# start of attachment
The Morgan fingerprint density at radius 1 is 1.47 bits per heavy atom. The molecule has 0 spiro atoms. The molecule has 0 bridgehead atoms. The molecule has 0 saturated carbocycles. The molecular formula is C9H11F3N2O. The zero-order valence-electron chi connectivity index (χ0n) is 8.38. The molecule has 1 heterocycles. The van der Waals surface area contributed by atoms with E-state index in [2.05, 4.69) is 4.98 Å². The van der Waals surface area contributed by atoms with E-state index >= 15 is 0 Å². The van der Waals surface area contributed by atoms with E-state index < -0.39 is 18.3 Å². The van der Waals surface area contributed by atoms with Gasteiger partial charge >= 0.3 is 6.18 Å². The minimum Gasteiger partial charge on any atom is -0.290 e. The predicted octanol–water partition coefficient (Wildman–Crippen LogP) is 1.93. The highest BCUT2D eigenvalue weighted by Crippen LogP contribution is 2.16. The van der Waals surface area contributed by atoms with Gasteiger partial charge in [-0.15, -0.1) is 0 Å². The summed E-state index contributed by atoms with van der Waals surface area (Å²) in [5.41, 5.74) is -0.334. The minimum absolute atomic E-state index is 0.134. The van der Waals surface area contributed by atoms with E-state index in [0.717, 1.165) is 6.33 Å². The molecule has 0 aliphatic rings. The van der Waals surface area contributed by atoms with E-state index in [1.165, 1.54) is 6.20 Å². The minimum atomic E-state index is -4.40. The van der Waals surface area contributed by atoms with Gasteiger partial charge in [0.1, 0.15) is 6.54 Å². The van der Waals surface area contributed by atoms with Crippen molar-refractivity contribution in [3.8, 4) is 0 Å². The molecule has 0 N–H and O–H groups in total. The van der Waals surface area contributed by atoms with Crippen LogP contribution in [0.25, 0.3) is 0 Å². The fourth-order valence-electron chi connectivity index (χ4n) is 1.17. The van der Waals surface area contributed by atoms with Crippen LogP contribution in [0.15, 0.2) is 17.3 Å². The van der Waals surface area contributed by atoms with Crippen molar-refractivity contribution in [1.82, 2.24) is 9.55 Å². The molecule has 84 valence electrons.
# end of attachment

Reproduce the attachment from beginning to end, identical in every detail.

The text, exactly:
The Morgan fingerprint density at radius 1 is 1.47 bits per heavy atom. The molecule has 0 spiro atoms. The molecule has 0 bridgehead atoms. The molecule has 0 saturated carbocycles. The molecular formula is C9H11F3N2O. The zero-order valence-electron chi connectivity index (χ0n) is 8.38. The molecule has 1 heterocycles. The van der Waals surface area contributed by atoms with E-state index in [2.05, 4.69) is 4.98 Å². The van der Waals surface area contributed by atoms with E-state index >= 15 is 0 Å². The van der Waals surface area contributed by atoms with E-state index < -0.39 is 18.3 Å². The van der Waals surface area contributed by atoms with Gasteiger partial charge >= 0.3 is 6.18 Å². The minimum Gasteiger partial charge on any atom is -0.290 e. The predicted octanol–water partition coefficient (Wildman–Crippen LogP) is 1.93. The highest BCUT2D eigenvalue weighted by Crippen LogP contribution is 2.16. The van der Waals surface area contributed by atoms with Gasteiger partial charge in [-0.15, -0.1) is 0 Å². The summed E-state index contributed by atoms with van der Waals surface area (Å²) in [5.41, 5.74) is -0.334. The minimum absolute atomic E-state index is 0.134. The van der Waals surface area contributed by atoms with E-state index in [0.717, 1.165) is 6.33 Å². The molecule has 0 aliphatic rings. The van der Waals surface area contributed by atoms with E-state index in [1.165, 1.54) is 6.20 Å². The minimum atomic E-state index is -4.40. The van der Waals surface area contributed by atoms with Gasteiger partial charge in [0.1, 0.15) is 6.54 Å². The van der Waals surface area contributed by atoms with Crippen molar-refractivity contribution in [3.8, 4) is 0 Å². The molecule has 0 N–H and O–H groups in total. The van der Waals surface area contributed by atoms with Crippen LogP contribution in [0.25, 0.3) is 0 Å². The fourth-order valence-electron chi connectivity index (χ4n) is 1.17. The van der Waals surface area contributed by atoms with Crippen LogP contribution in [0.15, 0.2) is 17.3 Å². The van der Waals surface area contributed by atoms with Crippen molar-refractivity contribution in [1.82, 2.24) is 9.55 Å². The molecule has 84 valence electrons.